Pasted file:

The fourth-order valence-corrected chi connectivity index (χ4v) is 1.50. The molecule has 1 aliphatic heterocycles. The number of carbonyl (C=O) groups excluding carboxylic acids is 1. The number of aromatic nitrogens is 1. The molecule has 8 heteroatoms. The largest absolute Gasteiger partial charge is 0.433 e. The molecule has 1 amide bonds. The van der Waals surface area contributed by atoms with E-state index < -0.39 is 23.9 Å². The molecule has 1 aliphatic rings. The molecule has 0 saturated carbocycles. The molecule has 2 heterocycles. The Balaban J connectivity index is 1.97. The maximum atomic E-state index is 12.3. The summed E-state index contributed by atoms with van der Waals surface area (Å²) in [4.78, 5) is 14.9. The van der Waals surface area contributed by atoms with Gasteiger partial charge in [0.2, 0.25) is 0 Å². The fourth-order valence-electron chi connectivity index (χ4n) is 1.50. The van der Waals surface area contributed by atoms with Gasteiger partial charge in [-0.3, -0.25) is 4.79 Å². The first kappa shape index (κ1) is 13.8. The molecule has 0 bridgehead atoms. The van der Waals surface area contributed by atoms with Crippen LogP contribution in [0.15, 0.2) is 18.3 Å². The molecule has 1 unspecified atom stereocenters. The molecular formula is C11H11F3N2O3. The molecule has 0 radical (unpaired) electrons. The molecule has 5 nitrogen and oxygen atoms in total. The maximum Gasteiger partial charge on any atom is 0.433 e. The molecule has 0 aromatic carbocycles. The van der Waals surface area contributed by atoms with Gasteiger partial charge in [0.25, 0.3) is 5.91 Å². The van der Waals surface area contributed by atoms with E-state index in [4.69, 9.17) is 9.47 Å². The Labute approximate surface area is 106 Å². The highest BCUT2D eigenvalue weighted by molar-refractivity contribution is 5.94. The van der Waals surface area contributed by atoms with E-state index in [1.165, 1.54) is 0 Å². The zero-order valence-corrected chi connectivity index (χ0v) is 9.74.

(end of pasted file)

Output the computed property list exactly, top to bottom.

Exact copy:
The fourth-order valence-corrected chi connectivity index (χ4v) is 1.50. The molecule has 1 aliphatic heterocycles. The number of carbonyl (C=O) groups excluding carboxylic acids is 1. The number of aromatic nitrogens is 1. The molecule has 8 heteroatoms. The largest absolute Gasteiger partial charge is 0.433 e. The molecule has 1 amide bonds. The van der Waals surface area contributed by atoms with E-state index < -0.39 is 23.9 Å². The molecule has 1 aliphatic rings. The molecule has 0 saturated carbocycles. The molecule has 2 heterocycles. The Balaban J connectivity index is 1.97. The maximum atomic E-state index is 12.3. The summed E-state index contributed by atoms with van der Waals surface area (Å²) in [4.78, 5) is 14.9. The van der Waals surface area contributed by atoms with Gasteiger partial charge in [0.2, 0.25) is 0 Å². The fourth-order valence-electron chi connectivity index (χ4n) is 1.50. The van der Waals surface area contributed by atoms with Gasteiger partial charge in [-0.3, -0.25) is 4.79 Å². The first kappa shape index (κ1) is 13.8. The molecule has 0 bridgehead atoms. The van der Waals surface area contributed by atoms with Crippen LogP contribution in [0.15, 0.2) is 18.3 Å². The molecule has 1 unspecified atom stereocenters. The molecular formula is C11H11F3N2O3. The molecule has 0 radical (unpaired) electrons. The molecule has 5 nitrogen and oxygen atoms in total. The maximum Gasteiger partial charge on any atom is 0.433 e. The molecule has 0 aromatic carbocycles. The van der Waals surface area contributed by atoms with Gasteiger partial charge in [0.25, 0.3) is 5.91 Å². The van der Waals surface area contributed by atoms with E-state index in [4.69, 9.17) is 9.47 Å². The Labute approximate surface area is 106 Å². The highest BCUT2D eigenvalue weighted by molar-refractivity contribution is 5.94. The van der Waals surface area contributed by atoms with E-state index in [1.165, 1.54) is 0 Å². The zero-order valence-corrected chi connectivity index (χ0v) is 9.74.